Every year, hundreds of Californians have resorted to euthanasia: what was the reason for the adoption of the law

The California law, which entered into force in June 2016, allows terminally ill adults in the state to independently take medication that will help them to die. The adoption of this law was associated with Brittany Maynard. This writes the OCRegister.

Каждый год сотни калифорнийцев прибегают к эвтаназии: что стало причиной принятия закона

Photo: Depositphotos

From June 2016 to 2018 were issued 1108 prescriptions for lethal medications.

807 people, or 72.8 percent, died after taking drugs during this period.

86,7% of the deceased received care or palliative care.

In 2018, 337 people died from taking drugs.

Of the 337 almost 90% were aged 60 and over; of 94.4% had health insurance; and 88,1% received care or palliative care.

This corresponds to 12.6 per 10 000 deaths in California (337 47743 of the 268 deaths) in 2018.

According to the Department of health of the state of California, in 2018 to make euthanasia wanted by more people than eventually got permission. In accordance with the law, people must make two oral request to the physician at intervals of not less than 15 days. While 531 people made these requests, there were only 452 of the recipe.

According to the authorities of the state, these recipes were written out 180 different doctors. The most common recipes have been given a sedative and the combination of cardiotonics, opioids, and sedatives.

Maynard became the face of the movement for euthanasia. She received a bachelor’s degree in psychology at the University of California at Berkeley in 2006 and a master’s degree in education at the University of California in Irvine in 2010. She was fascinated by the world and sought to make it better, teaching in orphanages in Kathmandu and traveling to Vietnam, Cambodia and other countries.

In 2012 the Maynard married, soon began to suffer from severe headaches. 1 Jan 2014 she was diagnosed with brain cancer. Maynard underwent surgery, but the cancer returned in April of the same year. She was told that she left to live only six months.

“Because my tumor is so large, doctors prescribed full brain radiation, wrote Maynard. I read about the side effects: the hair on my head will burn, my scalp is covered with first degree burns. The quality of my life deteriorate, it will disappear.”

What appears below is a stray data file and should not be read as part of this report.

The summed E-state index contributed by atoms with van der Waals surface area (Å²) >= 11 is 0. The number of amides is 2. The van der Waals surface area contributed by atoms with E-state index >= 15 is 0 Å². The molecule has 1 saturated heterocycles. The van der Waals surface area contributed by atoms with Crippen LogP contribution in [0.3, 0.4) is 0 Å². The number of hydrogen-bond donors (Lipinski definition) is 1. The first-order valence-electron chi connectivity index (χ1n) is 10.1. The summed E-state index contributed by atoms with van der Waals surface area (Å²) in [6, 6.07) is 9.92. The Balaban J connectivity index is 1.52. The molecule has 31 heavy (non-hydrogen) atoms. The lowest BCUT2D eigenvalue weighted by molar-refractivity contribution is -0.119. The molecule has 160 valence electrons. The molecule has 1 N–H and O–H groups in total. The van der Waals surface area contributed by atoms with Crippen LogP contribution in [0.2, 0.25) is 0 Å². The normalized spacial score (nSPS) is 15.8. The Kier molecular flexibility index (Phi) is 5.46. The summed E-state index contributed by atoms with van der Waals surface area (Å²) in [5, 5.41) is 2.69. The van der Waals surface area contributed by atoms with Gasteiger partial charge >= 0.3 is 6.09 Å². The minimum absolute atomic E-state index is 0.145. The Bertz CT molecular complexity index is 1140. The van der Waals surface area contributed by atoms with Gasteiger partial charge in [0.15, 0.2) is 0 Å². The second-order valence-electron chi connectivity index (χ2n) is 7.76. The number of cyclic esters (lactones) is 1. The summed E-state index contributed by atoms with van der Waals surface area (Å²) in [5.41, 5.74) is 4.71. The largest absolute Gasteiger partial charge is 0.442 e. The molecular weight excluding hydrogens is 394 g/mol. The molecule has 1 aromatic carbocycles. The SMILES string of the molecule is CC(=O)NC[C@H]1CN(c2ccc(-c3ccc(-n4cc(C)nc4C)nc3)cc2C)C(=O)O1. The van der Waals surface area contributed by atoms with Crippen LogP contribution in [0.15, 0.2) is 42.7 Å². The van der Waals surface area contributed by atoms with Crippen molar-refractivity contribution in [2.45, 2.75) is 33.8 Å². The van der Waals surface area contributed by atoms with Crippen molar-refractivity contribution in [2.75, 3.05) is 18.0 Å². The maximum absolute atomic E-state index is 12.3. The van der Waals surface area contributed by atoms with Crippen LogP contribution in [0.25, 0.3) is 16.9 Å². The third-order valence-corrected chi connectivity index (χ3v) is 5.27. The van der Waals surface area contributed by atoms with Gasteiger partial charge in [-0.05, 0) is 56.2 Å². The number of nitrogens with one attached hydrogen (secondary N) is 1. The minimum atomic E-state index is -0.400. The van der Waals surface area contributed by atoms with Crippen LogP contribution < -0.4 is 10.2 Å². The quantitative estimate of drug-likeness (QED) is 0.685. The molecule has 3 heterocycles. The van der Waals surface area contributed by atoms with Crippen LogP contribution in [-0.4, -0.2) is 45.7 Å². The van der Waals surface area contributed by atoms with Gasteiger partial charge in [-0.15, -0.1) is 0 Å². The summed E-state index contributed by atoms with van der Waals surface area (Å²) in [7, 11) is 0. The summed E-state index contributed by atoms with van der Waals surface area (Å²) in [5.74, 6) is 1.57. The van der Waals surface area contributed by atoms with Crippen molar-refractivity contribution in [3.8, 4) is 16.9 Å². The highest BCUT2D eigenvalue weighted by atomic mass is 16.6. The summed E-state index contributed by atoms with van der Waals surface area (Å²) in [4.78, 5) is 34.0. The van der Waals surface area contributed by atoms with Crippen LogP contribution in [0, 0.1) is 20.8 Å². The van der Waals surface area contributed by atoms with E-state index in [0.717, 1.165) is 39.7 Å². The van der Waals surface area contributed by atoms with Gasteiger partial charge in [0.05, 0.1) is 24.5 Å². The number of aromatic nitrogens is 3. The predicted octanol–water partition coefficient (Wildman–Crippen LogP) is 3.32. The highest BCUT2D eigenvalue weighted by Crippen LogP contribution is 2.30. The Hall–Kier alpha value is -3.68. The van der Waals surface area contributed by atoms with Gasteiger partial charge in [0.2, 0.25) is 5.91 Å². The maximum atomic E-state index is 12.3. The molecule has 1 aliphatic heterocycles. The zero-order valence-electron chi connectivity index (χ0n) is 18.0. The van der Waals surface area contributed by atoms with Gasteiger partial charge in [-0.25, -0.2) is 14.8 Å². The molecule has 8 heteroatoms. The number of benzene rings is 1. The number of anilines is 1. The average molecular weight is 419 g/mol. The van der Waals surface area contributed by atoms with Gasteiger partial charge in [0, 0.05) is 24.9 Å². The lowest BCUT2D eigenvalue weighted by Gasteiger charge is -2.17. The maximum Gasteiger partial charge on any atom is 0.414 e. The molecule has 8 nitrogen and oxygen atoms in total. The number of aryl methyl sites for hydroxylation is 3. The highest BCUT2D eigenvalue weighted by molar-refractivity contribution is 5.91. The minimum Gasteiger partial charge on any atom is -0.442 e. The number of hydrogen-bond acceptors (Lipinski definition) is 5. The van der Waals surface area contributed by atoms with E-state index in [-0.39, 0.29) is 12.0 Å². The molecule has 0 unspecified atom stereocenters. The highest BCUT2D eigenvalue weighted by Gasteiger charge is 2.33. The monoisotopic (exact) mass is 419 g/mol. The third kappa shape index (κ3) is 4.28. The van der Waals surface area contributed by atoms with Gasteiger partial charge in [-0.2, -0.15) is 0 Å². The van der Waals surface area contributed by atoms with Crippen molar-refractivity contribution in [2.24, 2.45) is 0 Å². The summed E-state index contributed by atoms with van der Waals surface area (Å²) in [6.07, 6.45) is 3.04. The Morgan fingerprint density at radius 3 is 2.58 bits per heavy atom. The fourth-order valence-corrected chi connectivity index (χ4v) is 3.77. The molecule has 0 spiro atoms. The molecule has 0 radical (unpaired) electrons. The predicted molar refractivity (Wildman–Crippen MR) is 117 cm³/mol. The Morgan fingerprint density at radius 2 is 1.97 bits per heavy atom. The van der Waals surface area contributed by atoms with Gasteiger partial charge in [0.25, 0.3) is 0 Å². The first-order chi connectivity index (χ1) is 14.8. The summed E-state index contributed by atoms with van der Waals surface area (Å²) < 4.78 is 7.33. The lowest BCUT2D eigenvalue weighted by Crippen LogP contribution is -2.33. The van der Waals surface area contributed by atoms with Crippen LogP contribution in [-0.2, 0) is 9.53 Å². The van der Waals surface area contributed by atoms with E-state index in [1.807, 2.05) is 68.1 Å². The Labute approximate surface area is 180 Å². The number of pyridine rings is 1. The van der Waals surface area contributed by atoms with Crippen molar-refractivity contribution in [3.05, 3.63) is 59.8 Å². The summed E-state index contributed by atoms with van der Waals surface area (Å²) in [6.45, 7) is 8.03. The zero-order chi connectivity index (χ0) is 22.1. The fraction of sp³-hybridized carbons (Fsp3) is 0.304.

“After several months of research my family and I came to a heartbreaking conclusion: there is no treatment that would save my life and the recommended treatments simply destroy the remaining time,” added Maynard.

Maynard rejected the idea to die in a hospice because I was afraid of pain, personality changes, ” verbal, cognitive and motor loss.”

“Because the rest of my body is young and healthy, I am likely to be physically long to hold on, even if the cancer eat my mind, — she wrote. I probably would have suffered in hospice care for several weeks or even months. My family would have to look at it.”

Instead, Maynard began to look for options of death with dignity — euthanasia.

“This is the end of life for the mentally healthy, but for terminally ill patients with a life expectancy not exceeding six months. I can get a doctor’s prescription that I can take by yourself to end your life if it becomes unbearable. I quickly decided that death with dignity was the best option for me and my family,” wrote Maynard.

But due to the fact that in California there was no law on death with dignity, the family had to move from California to Oregon, one of five States where at that time acted such a law. In recent weeks, she actively fought for the enactment of death with dignity in California, and her videos are watched by millions.

Maynard ended his life surrounded by loved ones on 1 November 2014. Her mother, Ziegler, continued to fight for the euthanasia act, and Governor Jerry brown signed the California law about the option at the end of life in October 2015.

The fight was not over. Opponents of the law sued, arguing that it effectively decriminalizes suicide. A riverside County judge rejected the law in 2018, stating that the legislature violated the state Constitution by passing a law during a special session devoted to healthcare issues, but an appeals court restored the law.

Maynard worked with Compassion&Choices, a nonprofit organization dedicated to empowering people to “make their own choices about end of life”. The group has created a Fund Brittany Maynard to help the laws to legalize euthanasia in other States. Her mother remains an activist.

“Your most important legacy had more to do with life than with death — written by the mother of Maynard in Facebook. I’m trying to honor your memory by living your wild and precious life as you can. You showed us the way. What do we do with our one life? Try to live with courage and honesty you showed, my Hummingbird.”